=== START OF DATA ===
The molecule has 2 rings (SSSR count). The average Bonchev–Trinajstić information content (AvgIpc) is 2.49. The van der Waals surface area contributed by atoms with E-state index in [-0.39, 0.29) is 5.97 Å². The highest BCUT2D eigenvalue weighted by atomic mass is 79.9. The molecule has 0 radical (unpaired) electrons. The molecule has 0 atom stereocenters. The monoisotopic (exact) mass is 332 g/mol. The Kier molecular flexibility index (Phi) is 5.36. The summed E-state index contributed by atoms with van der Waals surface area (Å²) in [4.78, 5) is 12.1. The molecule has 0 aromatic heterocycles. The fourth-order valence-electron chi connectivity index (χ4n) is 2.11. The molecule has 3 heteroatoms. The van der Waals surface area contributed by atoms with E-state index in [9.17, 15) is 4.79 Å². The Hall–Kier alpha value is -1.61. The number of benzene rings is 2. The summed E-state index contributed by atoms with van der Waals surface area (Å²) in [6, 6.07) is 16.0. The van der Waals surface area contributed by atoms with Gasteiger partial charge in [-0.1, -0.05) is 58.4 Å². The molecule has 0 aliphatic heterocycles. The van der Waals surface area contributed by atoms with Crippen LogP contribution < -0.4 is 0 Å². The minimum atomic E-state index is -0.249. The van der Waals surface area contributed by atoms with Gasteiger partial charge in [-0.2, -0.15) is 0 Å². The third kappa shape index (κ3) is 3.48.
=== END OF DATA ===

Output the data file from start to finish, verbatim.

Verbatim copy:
The molecule has 2 rings (SSSR count). The average Bonchev–Trinajstić information content (AvgIpc) is 2.49. The van der Waals surface area contributed by atoms with E-state index in [-0.39, 0.29) is 5.97 Å². The highest BCUT2D eigenvalue weighted by atomic mass is 79.9. The molecule has 0 radical (unpaired) electrons. The molecule has 0 atom stereocenters. The monoisotopic (exact) mass is 332 g/mol. The Kier molecular flexibility index (Phi) is 5.36. The summed E-state index contributed by atoms with van der Waals surface area (Å²) in [4.78, 5) is 12.1. The molecule has 0 aromatic heterocycles. The fourth-order valence-electron chi connectivity index (χ4n) is 2.11. The molecule has 3 heteroatoms. The van der Waals surface area contributed by atoms with E-state index in [9.17, 15) is 4.79 Å². The Hall–Kier alpha value is -1.61. The number of benzene rings is 2. The summed E-state index contributed by atoms with van der Waals surface area (Å²) in [6, 6.07) is 16.0. The van der Waals surface area contributed by atoms with Gasteiger partial charge in [-0.1, -0.05) is 58.4 Å². The molecule has 0 aliphatic heterocycles. The van der Waals surface area contributed by atoms with Crippen LogP contribution < -0.4 is 0 Å². The minimum atomic E-state index is -0.249. The van der Waals surface area contributed by atoms with Gasteiger partial charge in [-0.2, -0.15) is 0 Å². The third kappa shape index (κ3) is 3.48.